This showed up on my Facebook feed so I took the bait. However, after reading the actual study here:
you'll see that their methods were essentially BS to give the results they wanted.
Musical instrument sounds have distinct timbral and emotional characteristics that can change when audio processing is applied. This paper investigates the effects of MP3 compression on the emotional characteristics of eight sustained instrument sounds using listening tests. The experimental paradigm involved a pairwise comparison of compressed and uncompressed samples at several bit rates over ten emotional categories. The results showed that MP3 compression strengthened neutral and negative emotional characteristics such as Mysterious, Shy, Scary, and Sad, and weakened positive emotional characteristics such as Happy, Heroic, Romantic, Comic, and Calm. Angry was relatively unaffected by MP3 compression, probably because the background “growl” artifacts added by MP3 compression decreased positive emotional characteristics and increased negative characteristics such as Mysterious and Scary. Compression effected some instruments more and others less; trumpet was the most effected and the horn the least.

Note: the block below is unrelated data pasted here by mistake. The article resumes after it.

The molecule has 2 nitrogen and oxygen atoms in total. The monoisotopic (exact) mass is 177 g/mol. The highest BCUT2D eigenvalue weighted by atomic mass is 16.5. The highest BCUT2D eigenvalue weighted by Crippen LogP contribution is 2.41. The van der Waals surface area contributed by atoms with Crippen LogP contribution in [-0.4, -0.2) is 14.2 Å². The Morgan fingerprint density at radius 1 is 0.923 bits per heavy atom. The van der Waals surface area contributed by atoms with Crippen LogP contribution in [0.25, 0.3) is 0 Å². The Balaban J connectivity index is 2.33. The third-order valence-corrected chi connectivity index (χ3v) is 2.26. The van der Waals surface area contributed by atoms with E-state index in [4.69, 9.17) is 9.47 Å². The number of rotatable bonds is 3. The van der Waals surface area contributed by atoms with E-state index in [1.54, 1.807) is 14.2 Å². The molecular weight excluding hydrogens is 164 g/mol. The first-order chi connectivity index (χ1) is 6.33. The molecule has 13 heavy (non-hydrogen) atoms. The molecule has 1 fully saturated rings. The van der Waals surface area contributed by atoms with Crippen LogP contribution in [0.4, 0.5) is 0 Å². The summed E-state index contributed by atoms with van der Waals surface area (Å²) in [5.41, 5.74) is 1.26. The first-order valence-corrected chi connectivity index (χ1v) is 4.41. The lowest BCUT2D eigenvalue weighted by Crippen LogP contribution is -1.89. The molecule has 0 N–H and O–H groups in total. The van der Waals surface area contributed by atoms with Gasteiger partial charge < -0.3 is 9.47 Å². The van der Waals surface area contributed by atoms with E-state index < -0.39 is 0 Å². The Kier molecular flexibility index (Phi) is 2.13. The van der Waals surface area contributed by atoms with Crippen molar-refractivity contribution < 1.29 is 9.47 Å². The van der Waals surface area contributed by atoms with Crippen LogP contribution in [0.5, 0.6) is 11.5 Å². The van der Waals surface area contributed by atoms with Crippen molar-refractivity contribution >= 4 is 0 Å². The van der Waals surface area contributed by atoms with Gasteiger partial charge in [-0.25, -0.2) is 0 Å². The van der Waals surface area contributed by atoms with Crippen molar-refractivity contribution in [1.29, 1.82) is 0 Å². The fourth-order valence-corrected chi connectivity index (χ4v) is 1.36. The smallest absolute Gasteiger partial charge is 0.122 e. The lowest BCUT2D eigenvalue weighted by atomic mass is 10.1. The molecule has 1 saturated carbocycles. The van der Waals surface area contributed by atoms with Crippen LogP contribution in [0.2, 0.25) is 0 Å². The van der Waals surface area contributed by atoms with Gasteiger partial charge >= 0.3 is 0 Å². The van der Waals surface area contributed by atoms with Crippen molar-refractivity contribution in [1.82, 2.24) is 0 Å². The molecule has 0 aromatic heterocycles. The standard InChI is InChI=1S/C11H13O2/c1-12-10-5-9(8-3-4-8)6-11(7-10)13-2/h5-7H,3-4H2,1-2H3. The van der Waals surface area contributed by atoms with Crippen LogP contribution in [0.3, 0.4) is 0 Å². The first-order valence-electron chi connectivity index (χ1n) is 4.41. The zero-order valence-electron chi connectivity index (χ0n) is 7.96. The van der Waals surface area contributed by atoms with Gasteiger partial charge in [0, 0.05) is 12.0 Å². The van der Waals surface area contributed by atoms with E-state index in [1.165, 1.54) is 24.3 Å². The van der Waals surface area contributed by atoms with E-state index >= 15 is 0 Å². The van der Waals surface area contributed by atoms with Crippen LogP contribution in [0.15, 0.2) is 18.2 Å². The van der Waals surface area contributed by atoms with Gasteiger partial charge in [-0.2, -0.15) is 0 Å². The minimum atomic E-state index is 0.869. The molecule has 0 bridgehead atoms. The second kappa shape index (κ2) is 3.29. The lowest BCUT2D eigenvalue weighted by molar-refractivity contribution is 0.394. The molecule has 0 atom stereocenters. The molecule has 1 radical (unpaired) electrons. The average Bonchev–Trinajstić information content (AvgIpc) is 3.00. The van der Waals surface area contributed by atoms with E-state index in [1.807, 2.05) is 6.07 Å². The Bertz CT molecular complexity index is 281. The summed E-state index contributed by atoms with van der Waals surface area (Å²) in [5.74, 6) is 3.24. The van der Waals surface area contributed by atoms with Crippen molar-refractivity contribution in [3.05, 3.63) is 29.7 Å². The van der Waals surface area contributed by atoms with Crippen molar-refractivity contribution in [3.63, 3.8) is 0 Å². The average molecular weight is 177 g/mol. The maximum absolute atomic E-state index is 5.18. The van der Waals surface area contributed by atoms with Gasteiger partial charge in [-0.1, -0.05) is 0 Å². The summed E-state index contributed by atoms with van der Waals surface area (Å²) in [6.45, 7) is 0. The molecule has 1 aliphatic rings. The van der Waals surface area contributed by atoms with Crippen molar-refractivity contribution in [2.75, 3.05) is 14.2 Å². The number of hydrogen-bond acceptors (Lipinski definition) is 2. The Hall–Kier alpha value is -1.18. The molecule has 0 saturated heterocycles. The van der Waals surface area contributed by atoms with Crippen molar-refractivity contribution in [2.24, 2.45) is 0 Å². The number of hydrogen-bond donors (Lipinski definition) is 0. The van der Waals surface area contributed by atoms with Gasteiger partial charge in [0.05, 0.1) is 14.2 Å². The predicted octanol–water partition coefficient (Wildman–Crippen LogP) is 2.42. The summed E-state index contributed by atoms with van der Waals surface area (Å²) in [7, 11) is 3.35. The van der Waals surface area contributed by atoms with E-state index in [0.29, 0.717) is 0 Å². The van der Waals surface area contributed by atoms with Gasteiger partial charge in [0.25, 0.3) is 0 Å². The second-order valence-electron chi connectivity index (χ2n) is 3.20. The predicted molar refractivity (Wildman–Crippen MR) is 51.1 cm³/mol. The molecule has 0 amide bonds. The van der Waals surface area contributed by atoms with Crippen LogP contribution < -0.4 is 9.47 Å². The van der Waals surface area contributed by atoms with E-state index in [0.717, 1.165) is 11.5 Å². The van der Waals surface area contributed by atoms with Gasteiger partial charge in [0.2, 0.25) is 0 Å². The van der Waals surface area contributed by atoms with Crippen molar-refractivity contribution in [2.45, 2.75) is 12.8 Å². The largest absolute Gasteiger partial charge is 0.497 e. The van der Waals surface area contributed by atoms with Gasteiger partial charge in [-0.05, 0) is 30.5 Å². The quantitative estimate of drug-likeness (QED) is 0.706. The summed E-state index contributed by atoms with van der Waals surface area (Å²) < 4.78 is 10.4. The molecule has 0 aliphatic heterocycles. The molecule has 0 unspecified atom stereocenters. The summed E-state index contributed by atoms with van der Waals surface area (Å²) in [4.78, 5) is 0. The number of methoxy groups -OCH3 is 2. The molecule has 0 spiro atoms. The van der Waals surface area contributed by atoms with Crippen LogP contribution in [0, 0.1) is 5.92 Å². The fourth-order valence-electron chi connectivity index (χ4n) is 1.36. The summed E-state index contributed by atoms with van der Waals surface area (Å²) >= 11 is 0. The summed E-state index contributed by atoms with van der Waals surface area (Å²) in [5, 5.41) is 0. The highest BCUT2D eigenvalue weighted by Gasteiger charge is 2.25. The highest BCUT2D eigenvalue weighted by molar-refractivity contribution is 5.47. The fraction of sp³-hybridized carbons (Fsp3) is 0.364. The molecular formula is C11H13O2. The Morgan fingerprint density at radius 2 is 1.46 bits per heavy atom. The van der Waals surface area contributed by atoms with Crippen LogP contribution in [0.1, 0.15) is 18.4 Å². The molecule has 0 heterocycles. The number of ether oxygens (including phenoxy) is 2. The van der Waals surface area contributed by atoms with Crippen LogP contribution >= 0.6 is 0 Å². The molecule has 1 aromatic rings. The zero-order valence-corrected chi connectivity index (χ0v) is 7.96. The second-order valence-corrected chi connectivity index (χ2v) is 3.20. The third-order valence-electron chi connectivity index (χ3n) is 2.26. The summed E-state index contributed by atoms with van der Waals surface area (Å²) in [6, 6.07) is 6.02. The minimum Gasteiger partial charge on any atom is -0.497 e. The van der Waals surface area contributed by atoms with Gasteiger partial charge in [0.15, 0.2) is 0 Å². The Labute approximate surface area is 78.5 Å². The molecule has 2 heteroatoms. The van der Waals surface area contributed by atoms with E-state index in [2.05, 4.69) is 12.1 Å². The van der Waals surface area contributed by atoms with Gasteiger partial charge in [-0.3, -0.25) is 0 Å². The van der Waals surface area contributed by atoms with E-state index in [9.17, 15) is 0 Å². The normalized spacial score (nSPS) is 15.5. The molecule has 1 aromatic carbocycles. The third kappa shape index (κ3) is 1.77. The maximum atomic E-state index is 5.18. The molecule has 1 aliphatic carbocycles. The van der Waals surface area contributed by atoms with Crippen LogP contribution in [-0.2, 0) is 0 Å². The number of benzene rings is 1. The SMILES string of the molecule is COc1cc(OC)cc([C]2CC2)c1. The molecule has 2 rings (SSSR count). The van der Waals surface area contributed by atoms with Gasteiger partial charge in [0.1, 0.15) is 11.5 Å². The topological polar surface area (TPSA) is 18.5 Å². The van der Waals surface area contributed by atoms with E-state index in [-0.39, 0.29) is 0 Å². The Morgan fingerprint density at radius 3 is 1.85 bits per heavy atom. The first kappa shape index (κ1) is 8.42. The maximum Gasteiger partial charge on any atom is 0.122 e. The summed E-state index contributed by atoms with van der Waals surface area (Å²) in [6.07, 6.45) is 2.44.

However, they only tested up to 112K bitrate. See table 2: http://www.aes.org/e-lib/download.cfm/18523.pdf?ID=18523
Full disclosure, I don't care for the MP3 format mainly due to how it can't do true gapless playback. You'll only notice this if continuous music is split into tracks. While I listen to flac format, I'd be hard pressed to tell the difference between a 256 to 320 Kbs MP3 and lossless in most cases. When you get into 198 and lower MP3 territory, I can start hearing discrepancies in the upper range such as cymbals. Low volume sections of music are also handled poorly in lower rate MP3. The worst offender I've heard was The Door's Riders on the Storm. At the beginning where you should be able to hear a bit of low tape hiss that's present on the CD or Vinyl, you hear the lower bitrate MP3 try to suppress the hiss and the result is a glassy-sounding, weak organ. A 256+ MP3 won't do this if the encoding was done well.
In my opinion, this study didn't go far enough in their testing. The bitrates they used should've been the controls as they knew going into this that instruments would sound bad. 128, 156,198, 256, and 320 should've also been included. I can almost guarantee that at some point the emotional response to the instruments change. Also, lossless encoded at lower bitrates should give the same result. Poor encoding is poor encoding and it's not inherent to any certain format.